Going back to Box Canyon, guess what else I found, as I had no expectations? I found a beautiful creek within as well.
So as we look at moving forward, accepting what we see and working on creating new experiences, behaviors, or life we also will find special facets of something we aren’t expecting. While there is a time to look at the past to move forward, in the case of change of behavior, it is often the moving forward and change that is more important. While I walked down the stairs, it was important to stay in the moment in this beautiful place and open myself to what was in front of me. It was fun to walk around the edges of this water and feel the sense of calm there, but also the sense of quiet amidst the pounding of the falls I’d just seen outside this small area.
I invite you to make a new climb this year. Not “out of” where you were, or are; but “up into” a new life experience and so also experience the special uniqueness within; the beauty of what is around you in other people as well as in the geography; and recognize what is meaningful in your life, self, others, and world.
It’s an interesting time of year. Especially this year. I’m finding that there is more stress in my office – people are struggling with everything from depression to new cancer diagnoses to severe anxiety over the state of the nation to concerns for those in/leaving Aleppo to fears related to Russia and the last election to family issues surrounding get togethers – whether Christmas, Hanukkah, or other family times to concern for the rights of all groups – LBGTQ, Dakota Sioux at the pipeline location, cultures, and ethnicities of all kinds. I’m finding the issues as numerous as the people listen to and speak with and yet as consistent. And I’m finding that at the end of this week, many are needing more support than usual. And this isn’t just clients – it’s also friends and loved ones. The end of 2016 is heralding more anxiety than I’ve seen in my office in a very long time.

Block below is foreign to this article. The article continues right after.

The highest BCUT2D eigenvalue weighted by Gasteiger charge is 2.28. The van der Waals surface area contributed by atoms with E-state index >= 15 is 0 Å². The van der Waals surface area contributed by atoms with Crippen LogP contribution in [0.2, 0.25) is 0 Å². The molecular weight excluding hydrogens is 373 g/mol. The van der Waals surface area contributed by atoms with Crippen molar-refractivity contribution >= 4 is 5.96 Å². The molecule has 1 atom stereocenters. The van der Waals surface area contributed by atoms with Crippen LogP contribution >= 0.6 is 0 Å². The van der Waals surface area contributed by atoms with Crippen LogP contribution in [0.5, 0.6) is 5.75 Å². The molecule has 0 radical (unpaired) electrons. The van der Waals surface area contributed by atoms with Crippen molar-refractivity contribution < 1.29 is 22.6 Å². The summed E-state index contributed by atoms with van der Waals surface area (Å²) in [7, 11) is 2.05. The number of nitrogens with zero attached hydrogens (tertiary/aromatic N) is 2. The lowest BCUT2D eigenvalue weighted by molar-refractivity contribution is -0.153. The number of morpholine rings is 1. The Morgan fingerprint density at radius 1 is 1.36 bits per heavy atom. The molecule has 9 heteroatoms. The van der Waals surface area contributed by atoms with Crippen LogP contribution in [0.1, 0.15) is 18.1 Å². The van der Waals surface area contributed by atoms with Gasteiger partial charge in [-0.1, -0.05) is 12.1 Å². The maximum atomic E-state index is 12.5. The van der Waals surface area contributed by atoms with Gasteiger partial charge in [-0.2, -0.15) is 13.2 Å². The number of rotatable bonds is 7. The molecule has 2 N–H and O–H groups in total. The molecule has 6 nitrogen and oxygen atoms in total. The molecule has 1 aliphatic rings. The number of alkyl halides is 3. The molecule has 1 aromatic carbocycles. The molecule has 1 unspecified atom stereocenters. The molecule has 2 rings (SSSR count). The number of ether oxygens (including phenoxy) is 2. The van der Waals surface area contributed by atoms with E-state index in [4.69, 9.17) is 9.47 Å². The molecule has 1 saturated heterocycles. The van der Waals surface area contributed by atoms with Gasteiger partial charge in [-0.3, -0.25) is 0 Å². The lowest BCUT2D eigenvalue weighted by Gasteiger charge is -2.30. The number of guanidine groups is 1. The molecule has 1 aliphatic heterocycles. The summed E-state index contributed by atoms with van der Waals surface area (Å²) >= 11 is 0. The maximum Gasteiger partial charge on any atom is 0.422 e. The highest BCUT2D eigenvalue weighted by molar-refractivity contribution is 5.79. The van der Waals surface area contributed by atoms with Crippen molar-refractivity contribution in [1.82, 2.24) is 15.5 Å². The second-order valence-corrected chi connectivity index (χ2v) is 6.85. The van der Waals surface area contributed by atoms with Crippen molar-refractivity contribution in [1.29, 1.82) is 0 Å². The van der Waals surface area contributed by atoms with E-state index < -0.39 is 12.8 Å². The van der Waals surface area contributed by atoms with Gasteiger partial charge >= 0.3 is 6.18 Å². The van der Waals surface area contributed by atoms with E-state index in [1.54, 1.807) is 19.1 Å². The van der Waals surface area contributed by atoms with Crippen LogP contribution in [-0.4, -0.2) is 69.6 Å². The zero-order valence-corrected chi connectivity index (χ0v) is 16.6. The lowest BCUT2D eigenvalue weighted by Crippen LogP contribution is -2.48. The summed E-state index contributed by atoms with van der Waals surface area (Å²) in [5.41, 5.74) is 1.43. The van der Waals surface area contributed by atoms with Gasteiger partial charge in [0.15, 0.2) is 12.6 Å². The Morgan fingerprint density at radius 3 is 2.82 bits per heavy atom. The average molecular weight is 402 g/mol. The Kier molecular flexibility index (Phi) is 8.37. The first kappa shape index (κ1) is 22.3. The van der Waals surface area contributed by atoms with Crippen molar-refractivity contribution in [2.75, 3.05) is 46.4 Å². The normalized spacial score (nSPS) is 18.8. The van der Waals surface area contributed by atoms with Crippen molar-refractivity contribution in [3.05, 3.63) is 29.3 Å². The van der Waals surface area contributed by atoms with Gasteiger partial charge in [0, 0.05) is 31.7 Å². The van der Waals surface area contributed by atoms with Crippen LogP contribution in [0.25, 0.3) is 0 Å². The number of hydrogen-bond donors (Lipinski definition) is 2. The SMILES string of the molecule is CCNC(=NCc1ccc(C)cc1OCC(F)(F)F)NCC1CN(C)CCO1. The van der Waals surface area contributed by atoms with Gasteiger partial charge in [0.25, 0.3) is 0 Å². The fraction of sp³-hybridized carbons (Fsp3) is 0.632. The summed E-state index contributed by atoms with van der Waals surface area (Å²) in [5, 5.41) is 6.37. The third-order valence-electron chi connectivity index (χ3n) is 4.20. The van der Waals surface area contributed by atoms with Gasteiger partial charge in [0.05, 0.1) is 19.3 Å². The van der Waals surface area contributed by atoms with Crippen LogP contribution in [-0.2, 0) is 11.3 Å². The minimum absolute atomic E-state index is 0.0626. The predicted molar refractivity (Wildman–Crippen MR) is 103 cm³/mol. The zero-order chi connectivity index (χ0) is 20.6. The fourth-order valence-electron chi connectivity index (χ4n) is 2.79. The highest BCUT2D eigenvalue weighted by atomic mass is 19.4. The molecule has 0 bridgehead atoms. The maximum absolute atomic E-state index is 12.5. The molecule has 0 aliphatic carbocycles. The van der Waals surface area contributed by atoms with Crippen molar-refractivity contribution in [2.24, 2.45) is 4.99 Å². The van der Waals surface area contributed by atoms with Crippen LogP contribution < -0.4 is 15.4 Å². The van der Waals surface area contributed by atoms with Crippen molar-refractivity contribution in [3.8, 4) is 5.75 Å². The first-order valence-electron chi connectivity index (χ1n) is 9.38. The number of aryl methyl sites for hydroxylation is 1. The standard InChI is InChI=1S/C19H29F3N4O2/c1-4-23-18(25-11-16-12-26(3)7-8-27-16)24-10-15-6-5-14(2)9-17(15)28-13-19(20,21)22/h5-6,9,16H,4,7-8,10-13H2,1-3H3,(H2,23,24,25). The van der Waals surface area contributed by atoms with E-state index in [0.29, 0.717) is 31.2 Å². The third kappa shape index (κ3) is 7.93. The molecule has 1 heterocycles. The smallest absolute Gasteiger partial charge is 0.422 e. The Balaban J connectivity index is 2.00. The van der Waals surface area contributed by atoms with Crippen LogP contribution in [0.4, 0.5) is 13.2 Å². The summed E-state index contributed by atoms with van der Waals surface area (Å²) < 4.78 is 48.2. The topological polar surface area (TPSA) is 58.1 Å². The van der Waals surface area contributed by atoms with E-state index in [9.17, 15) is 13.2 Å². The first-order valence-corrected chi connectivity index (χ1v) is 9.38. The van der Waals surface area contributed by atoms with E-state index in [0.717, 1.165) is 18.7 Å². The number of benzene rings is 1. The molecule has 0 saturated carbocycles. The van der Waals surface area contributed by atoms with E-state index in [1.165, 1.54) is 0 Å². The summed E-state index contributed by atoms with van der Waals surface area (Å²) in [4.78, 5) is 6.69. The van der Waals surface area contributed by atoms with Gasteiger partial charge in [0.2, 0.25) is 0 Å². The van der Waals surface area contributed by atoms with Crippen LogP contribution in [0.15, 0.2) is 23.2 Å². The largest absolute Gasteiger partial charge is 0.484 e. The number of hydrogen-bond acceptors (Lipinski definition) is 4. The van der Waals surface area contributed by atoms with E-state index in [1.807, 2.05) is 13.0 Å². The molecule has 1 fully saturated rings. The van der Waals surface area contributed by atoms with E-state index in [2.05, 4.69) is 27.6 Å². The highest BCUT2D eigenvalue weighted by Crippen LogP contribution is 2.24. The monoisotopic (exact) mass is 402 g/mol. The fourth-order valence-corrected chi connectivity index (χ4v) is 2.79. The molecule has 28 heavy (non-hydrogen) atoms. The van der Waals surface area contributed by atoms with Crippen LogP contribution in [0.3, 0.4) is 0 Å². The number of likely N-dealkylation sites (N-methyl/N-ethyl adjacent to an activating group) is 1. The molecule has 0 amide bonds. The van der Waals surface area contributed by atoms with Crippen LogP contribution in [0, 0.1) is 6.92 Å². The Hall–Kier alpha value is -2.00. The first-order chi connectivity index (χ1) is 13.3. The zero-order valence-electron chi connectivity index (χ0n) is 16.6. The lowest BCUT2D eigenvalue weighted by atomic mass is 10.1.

So, how to manage? How to find the moments of enjoyment? To allow peace in at a level that surpasses the heightened emotional state. I’ll share some of what I find personally helpful. Perhaps some will resonate with you.
About the World: Choose one issue that you can take action on and then decide what it will be.
Is there an issue calling you more than another? Some protest, some pray, some accept, some wait to see, some advocate, some chant. If your choice is pray, then pray daily about that issue at a certain time, and then put it away. If you advocate, find a group that you can work with on this. Or go to a vigil of peace. Donate to a group. But choose that one thing – we can’t deal with everything – we can’t impact everything – but we can choose one and be one.
Here are some resources:
Fears for America/Russia/Future : Check out Bend the Arc Jewish Action PAC, meditate for world peace or bring it down to just the USA, or consider the meaning in Rumi’s words and decide what step you can take to prosper this idea:
Out beyond ideas of wrong and right,
there is a field.
I’ll meet you there.
When the soul lies down in that grass
the world is too full to talk about.
Remember to limit all your activity to a specified amount of time so that it doesn’t leak out into your entire day and life. Perhaps 10 minutes a day? Perhaps an hour? No more than that – you do need to also live the life you’ve got.
About Family and Friends and Demands: Well, this seems to always bring challenges during holiday times. Holidays are wonderful and yet the pain of childhood, difficult interactions with someone in your family, or just managing all the family requests and friend requests can be challenging. Take charge of it this weekend.
Sit down with your spouse/partner/self and list all the possibilities for the next two weeks. The parties, services, friends you want to see or those who want to see you, the things you want to do alone, the things you want to do together. Now – what is realistic? Cull it down in some fashion. Perhaps going from:
ALL the requests and hopes
Those you really want to do
Those you really do NOT want to do
Those you need to do – add to the really want to do list
That’s your list – what you’re going to do.
Now take out your calendar and put each of these items into the family calendar. Add the professional demands as well. Is there a conflict of items? If so – decide what to do. Modify the times, limit the activity, decline an invitation, make a choice not to do one.
See how the final calendar looks. Then see how you’re feeling about it. If you are immediately tense, then perhaps something must go. Look at it again – and breath. If you are finding the peace doesn’t improve, then take a break, go back to it.
My personal recipe for a better holiday season:
1 cup spiritual time
1 cup exercise
1 cup demands for chores around the house
2 cups relaxation time – read, watch a movie, extra time with Murphy (the dog), an extra walk
2 cups family time
2 cups friend/social time (I’m an introvert though, an extrovert may need more, adjust to taste)
Add spices to taste (music, candles, cuddly pj’s, a cup of decaf tea, a special book)
Mix with care and then spoon out into daily portions.
Sprinkle liberally with love.